Is wind part of the answer to our need to diversify our energy sources? Yes. Is the Tuttle-Willard ridge the best place for wind power? No. There's too much at stake. Our insatiable appetite for energy shouldn't be a tradeoff for healthy forests and wildlife habitat. As the SEC discusses Antrim Wind Energy's plan, the wind will be blowing on Tuttle Hill. Let's hope the wind keeps blowing through that spruce.
The Newfound Lake area is a perfect example of green energy gone amuck. All it takes is a foreign, for- profit company and opportunistic landowners. All other N.H. citizens, from business and homeowners in a 100-mile radius suffer the consequences. Every town, ridge, and lake in N.H. could be next. This is a horrifying example of a lack of regulations and a state that needs a comprehensive energy plan.
As the scarring of New Hampshire hilltops accelerates, the politicians who promoted this have a lot to answer for. ...Do-gooders trying to force us to switch from coal to wind power have encouraged the industrialization of scenic New Hampshire ridgelines. That industrialization will not stop until these perverse government incentives are removed.
The time is overdue that the deception and dishonesty of the government with respect to industrial wind turbines be exposed and that the people of New Hampshire learn the truth about the inadequate regulations that are seriously affecting the rural citizens of this state and their livelihoods.
While we support the concept of sustainable energy, the Board of Selectmen opposes additional construction of wind turbines in the Newfound Area.
Few residents even see the project from their property, because of the way the roads and views are configured. "We're kind of disappointed about that," she said.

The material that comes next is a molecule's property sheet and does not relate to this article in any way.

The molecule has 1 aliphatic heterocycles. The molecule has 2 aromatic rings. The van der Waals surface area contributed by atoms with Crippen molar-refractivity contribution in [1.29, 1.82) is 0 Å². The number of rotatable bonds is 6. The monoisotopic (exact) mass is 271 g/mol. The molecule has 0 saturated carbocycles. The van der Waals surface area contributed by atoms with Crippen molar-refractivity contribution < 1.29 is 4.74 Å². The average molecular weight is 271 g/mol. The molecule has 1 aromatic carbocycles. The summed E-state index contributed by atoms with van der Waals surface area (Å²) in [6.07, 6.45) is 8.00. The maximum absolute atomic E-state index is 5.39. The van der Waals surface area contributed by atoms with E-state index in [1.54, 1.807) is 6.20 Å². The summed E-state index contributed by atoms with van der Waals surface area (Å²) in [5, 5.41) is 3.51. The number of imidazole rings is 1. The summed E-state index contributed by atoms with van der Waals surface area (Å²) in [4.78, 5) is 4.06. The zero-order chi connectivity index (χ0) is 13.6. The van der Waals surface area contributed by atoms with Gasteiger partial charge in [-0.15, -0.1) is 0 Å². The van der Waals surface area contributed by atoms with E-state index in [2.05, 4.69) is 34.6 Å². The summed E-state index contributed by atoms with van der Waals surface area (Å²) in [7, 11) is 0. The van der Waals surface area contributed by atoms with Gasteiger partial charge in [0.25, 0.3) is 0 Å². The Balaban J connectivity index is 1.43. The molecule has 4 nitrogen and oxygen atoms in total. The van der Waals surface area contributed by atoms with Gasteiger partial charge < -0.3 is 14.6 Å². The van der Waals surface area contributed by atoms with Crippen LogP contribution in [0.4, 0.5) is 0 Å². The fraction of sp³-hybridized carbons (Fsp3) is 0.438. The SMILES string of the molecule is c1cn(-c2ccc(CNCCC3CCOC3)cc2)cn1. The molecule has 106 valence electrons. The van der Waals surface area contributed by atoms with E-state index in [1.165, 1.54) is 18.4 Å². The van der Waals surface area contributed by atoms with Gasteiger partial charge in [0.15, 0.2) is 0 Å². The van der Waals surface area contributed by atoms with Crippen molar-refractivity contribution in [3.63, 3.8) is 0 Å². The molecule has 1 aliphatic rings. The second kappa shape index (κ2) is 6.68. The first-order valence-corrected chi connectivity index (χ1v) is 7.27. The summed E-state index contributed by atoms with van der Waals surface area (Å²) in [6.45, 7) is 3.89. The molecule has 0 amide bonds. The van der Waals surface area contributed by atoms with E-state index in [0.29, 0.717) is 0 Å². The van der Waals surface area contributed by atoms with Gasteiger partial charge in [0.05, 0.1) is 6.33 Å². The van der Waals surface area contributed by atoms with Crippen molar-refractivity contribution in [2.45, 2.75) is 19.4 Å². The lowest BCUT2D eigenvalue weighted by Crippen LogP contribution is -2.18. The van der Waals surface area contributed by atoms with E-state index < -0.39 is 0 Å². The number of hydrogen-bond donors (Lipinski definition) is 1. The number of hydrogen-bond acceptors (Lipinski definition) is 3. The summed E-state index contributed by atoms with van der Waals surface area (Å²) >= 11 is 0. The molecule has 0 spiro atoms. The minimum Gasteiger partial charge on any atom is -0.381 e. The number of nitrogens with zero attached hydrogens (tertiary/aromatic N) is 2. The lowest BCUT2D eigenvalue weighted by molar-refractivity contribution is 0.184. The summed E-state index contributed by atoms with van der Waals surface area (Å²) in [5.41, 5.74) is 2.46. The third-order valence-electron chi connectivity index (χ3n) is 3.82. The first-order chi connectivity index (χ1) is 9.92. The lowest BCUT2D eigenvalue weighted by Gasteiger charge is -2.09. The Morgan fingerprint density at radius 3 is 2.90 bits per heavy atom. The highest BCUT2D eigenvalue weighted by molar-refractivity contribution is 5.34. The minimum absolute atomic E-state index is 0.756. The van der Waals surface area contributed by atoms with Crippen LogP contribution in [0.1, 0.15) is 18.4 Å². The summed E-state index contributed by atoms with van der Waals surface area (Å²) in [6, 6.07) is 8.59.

For years environmentalist fought ski areas over putting one lift up to a summit for thousands of skiers and riders to enjoy. Now some of these same environmentalists support desecrating entire ridge lines with heavy-duty roadways and giant wind turbines towering 400 to 450-feet with wing spans greater than a 747. I do not get it. How do these big white erections pass as "green"?
The area that is closed to "non-essential" vehicles and people -- is known locally as Dummer Pond Road; it begins on the west side of Route 16 in the southern part of Dummer and goes northward to Erving's Location. To the north, a second smaller closure involves the West Branch of Clear Stream off Route 26 near the Millsfield/Dixville town line.
A proposal for 20 turbines on Lowell Mountain has stirred controversy in the Northeast Kingdom. But there's another piece of the project that hasn't received as much attention. Utilities want to build a new, 15-mile power line to get the wind power out to the grid.
SEC member Mike Harrington questioned that and asked that the company to provide more information on "muck pile management." He also said he was concerned that Groton Hollow Road could be blocked by construction vehicles which break down and wanted the company to address what they could do during construction to protect residents' use of their road.
The state Division of Historic Resources told wind energy giant Iberdrola Renewables to go back to the drawing board and fully analyze impacts of the project on historic properties in the village of Rumney and historic structures in West Plymouth.
There was a large turnout for an informational meeting at the Russell Elementary School last Thursday night, as Rumney residents gathered to learn more about the proposed Wind Farm on Tenney Mountain and Fletcher Ridge in Groton.